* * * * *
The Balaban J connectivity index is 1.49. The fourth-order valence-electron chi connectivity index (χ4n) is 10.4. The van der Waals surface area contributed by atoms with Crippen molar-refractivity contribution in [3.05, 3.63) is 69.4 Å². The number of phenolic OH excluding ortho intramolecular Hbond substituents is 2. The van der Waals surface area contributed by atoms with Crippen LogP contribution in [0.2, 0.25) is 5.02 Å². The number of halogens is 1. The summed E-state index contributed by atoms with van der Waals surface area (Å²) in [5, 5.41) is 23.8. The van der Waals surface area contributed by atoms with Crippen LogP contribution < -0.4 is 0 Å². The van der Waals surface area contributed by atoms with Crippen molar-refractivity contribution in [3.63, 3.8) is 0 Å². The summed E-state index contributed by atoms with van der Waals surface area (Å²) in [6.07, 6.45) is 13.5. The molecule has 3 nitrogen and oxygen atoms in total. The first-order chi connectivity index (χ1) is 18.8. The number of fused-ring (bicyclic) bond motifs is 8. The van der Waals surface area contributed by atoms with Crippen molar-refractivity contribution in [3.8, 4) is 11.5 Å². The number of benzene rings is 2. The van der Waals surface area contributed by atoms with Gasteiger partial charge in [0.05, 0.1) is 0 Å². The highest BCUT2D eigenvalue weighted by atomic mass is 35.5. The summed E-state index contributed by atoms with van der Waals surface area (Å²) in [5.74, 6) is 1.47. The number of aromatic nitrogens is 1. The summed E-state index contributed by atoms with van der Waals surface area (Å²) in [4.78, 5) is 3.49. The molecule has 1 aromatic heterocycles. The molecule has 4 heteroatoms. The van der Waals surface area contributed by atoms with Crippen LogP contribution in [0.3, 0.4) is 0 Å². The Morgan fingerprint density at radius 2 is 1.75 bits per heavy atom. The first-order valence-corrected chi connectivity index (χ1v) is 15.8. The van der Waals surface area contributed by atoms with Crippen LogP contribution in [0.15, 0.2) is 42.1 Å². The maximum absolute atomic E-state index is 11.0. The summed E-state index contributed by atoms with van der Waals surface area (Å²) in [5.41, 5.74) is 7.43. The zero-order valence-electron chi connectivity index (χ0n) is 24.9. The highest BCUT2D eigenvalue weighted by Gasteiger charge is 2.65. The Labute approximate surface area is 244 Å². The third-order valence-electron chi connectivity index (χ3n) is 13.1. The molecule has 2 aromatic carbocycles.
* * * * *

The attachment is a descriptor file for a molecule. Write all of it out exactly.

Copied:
The Balaban J connectivity index is 1.49. The fourth-order valence-electron chi connectivity index (χ4n) is 10.4. The van der Waals surface area contributed by atoms with Crippen molar-refractivity contribution in [3.05, 3.63) is 69.4 Å². The number of phenolic OH excluding ortho intramolecular Hbond substituents is 2. The van der Waals surface area contributed by atoms with Crippen LogP contribution in [0.2, 0.25) is 5.02 Å². The number of halogens is 1. The summed E-state index contributed by atoms with van der Waals surface area (Å²) in [5, 5.41) is 23.8. The van der Waals surface area contributed by atoms with Crippen LogP contribution < -0.4 is 0 Å². The van der Waals surface area contributed by atoms with Crippen molar-refractivity contribution in [3.63, 3.8) is 0 Å². The summed E-state index contributed by atoms with van der Waals surface area (Å²) in [6.07, 6.45) is 13.5. The molecule has 3 nitrogen and oxygen atoms in total. The first-order chi connectivity index (χ1) is 18.8. The number of fused-ring (bicyclic) bond motifs is 8. The van der Waals surface area contributed by atoms with Crippen molar-refractivity contribution in [3.8, 4) is 11.5 Å². The number of benzene rings is 2. The van der Waals surface area contributed by atoms with Gasteiger partial charge in [0.05, 0.1) is 0 Å². The highest BCUT2D eigenvalue weighted by atomic mass is 35.5. The summed E-state index contributed by atoms with van der Waals surface area (Å²) in [5.74, 6) is 1.47. The number of aromatic nitrogens is 1. The summed E-state index contributed by atoms with van der Waals surface area (Å²) in [4.78, 5) is 3.49. The molecule has 1 aromatic heterocycles. The molecule has 4 heteroatoms. The van der Waals surface area contributed by atoms with Crippen LogP contribution in [0.3, 0.4) is 0 Å². The Morgan fingerprint density at radius 2 is 1.75 bits per heavy atom. The first-order valence-corrected chi connectivity index (χ1v) is 15.8. The van der Waals surface area contributed by atoms with Crippen LogP contribution in [0.15, 0.2) is 42.1 Å². The maximum absolute atomic E-state index is 11.0. The summed E-state index contributed by atoms with van der Waals surface area (Å²) in [5.41, 5.74) is 7.43. The zero-order valence-electron chi connectivity index (χ0n) is 24.9. The highest BCUT2D eigenvalue weighted by Gasteiger charge is 2.65. The Labute approximate surface area is 244 Å². The third-order valence-electron chi connectivity index (χ3n) is 13.1. The molecule has 2 aromatic carbocycles.